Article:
Three of them mentioned that they want to stop paying rent to their landlord or any landlord for that matter. Others said that owning a home would give them a sense of security – where should the worst happen, their loved ones will not be kicked out of their home. It was interesting when some said that owning a home would give them a good feeling – that feeling you get when you are liberated from paying rent to the landlord, who would kick you out a minute after you default on your rent.
“Your life is your own. You know what is important to you. If you have time and land, build. If you have cash and time, build. If you have cash but no time, buy. If you have no cash and no time, pool or invest in business instead. If you travel a lot and do not know where you will be in future, you are better off renting.” – Arch. Noel Okello
Would you call a house where you and your family live in a home? Or should you own it for it to qualify to be a home?
Home ownership is a topic that should concern you. Whether you are a tenant or a person who intends to own your home one day. It should also concern you if you already own a home. It is my personal view that understanding home ownership can help you make a decision on whether to build, rent or buy.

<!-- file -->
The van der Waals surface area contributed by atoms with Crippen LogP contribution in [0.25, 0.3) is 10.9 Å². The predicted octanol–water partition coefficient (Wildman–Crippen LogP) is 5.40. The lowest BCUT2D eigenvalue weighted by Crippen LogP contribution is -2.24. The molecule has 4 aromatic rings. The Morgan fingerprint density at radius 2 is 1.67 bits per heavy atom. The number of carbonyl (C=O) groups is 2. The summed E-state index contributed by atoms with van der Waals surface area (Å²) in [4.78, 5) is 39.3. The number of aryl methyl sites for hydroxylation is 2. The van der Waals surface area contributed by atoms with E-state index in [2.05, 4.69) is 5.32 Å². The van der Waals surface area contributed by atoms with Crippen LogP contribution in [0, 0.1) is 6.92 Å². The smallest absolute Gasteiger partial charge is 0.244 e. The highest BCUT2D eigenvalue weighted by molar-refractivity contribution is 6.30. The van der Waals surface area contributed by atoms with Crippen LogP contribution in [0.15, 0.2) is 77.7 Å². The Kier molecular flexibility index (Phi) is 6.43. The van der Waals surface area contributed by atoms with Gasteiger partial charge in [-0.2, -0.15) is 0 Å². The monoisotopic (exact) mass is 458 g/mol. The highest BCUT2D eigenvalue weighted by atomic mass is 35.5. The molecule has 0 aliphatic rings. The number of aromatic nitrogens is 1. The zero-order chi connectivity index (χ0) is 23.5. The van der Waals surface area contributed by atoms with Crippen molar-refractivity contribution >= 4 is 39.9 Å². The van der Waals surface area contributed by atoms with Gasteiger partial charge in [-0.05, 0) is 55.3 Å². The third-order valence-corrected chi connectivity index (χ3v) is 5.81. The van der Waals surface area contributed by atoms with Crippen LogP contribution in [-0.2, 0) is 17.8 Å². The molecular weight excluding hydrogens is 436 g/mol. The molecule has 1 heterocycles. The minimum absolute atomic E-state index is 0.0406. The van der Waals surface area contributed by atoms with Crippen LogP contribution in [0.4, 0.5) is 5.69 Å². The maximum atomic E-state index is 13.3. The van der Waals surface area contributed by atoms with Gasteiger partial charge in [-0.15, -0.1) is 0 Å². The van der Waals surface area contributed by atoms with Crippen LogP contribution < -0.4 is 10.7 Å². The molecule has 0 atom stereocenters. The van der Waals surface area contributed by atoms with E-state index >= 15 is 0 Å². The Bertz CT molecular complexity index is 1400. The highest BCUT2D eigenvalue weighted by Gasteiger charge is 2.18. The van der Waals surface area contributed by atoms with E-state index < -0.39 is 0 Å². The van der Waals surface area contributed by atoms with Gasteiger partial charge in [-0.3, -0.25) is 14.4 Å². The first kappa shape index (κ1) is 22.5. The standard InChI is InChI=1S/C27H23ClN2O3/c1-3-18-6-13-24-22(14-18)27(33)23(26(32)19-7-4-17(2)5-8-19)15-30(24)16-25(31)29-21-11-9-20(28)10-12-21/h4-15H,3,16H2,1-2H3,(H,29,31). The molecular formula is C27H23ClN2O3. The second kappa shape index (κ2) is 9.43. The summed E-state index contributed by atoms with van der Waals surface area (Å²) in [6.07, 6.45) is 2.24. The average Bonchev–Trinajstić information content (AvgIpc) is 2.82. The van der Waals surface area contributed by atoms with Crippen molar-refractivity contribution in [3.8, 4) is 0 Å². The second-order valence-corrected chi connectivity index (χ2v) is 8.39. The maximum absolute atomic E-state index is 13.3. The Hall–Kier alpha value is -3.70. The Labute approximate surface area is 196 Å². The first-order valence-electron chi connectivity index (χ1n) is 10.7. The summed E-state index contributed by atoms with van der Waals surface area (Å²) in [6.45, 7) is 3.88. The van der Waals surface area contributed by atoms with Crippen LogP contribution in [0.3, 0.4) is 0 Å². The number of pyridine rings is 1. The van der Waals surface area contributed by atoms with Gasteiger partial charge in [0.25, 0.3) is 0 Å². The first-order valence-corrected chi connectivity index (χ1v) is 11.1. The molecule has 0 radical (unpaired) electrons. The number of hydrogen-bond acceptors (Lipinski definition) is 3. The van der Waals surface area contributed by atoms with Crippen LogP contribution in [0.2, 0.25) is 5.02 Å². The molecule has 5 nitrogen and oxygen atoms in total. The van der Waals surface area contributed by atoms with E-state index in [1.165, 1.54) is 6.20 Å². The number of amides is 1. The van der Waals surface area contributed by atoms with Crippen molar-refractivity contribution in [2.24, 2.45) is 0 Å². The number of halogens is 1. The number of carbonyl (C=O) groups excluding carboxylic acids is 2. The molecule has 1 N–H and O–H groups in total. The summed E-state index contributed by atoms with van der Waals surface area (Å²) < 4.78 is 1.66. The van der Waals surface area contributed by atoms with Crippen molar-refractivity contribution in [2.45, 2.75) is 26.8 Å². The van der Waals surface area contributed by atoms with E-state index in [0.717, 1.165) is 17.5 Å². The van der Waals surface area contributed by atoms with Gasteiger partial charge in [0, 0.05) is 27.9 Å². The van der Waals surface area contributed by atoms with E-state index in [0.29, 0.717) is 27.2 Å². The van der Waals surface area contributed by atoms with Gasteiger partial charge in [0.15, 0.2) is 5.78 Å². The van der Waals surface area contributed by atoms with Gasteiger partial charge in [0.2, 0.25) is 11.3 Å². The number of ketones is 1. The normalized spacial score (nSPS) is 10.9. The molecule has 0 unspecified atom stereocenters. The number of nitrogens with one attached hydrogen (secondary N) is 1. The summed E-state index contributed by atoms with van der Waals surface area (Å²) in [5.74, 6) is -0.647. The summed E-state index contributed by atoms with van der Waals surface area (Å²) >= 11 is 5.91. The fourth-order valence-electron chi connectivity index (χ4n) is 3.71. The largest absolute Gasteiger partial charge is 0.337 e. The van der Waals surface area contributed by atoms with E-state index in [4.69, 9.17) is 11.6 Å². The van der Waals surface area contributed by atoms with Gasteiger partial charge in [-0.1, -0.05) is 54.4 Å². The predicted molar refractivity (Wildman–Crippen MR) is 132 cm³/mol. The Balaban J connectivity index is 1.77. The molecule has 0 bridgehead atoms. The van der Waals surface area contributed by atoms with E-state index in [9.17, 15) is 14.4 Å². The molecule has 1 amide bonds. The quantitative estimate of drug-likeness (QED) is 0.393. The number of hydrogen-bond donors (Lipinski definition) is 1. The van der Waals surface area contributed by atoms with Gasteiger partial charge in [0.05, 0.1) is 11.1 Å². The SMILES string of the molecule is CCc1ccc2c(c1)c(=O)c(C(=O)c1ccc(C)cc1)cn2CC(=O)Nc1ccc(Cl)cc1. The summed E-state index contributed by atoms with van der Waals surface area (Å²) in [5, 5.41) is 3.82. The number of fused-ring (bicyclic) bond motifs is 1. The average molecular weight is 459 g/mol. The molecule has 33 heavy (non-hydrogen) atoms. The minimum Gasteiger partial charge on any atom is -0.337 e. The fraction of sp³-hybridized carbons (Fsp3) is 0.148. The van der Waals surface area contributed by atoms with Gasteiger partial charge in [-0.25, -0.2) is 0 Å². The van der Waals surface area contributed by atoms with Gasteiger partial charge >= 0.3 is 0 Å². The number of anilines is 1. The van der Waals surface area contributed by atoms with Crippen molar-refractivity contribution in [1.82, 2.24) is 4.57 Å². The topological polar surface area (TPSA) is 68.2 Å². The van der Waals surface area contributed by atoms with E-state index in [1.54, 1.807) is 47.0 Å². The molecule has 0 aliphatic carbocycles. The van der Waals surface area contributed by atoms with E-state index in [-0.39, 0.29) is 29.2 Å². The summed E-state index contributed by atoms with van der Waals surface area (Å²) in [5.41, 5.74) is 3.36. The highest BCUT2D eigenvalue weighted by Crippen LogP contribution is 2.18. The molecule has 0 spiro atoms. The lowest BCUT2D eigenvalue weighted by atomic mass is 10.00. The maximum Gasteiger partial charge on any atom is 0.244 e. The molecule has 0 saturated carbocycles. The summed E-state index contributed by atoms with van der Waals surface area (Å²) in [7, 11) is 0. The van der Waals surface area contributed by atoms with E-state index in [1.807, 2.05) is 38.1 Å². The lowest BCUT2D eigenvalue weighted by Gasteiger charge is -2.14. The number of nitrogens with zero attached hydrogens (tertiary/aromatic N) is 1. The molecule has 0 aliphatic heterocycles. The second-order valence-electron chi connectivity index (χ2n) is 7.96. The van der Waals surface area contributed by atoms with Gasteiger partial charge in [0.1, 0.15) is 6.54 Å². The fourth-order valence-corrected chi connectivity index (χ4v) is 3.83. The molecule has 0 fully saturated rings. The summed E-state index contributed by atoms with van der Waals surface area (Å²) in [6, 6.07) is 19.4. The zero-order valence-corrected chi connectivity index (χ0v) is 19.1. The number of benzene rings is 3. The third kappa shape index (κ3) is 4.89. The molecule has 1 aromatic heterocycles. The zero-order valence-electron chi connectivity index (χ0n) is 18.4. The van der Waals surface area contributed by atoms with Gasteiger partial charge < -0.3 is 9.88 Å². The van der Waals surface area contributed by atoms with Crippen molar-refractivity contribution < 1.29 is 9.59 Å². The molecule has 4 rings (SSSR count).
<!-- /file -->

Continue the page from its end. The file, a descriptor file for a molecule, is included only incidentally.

Sometimes as Kenyans, I find that we talk so much about renting a home as if it is a bad thing. Similarly, we don’t want to admit that buying or building one is a challenge that many aren’t willing to face.
Why do you want to own a home?
When something such a house belongs you, it elicits different thoughts, ideas and emotions. Some people feel proud when a house belongs to them. To others, it gives them a feeling of accomplishment. For instance, I attended a forum on Wednesday evening where the facilitator asked us a question.
“When did you realize that you had finally become a man?” he asked.
“When I got a house,” a young member of the audience replied.
“Yes,” the facilitator responded. “It must be a good feeling when you are paying a mortgage instead of paying rent…”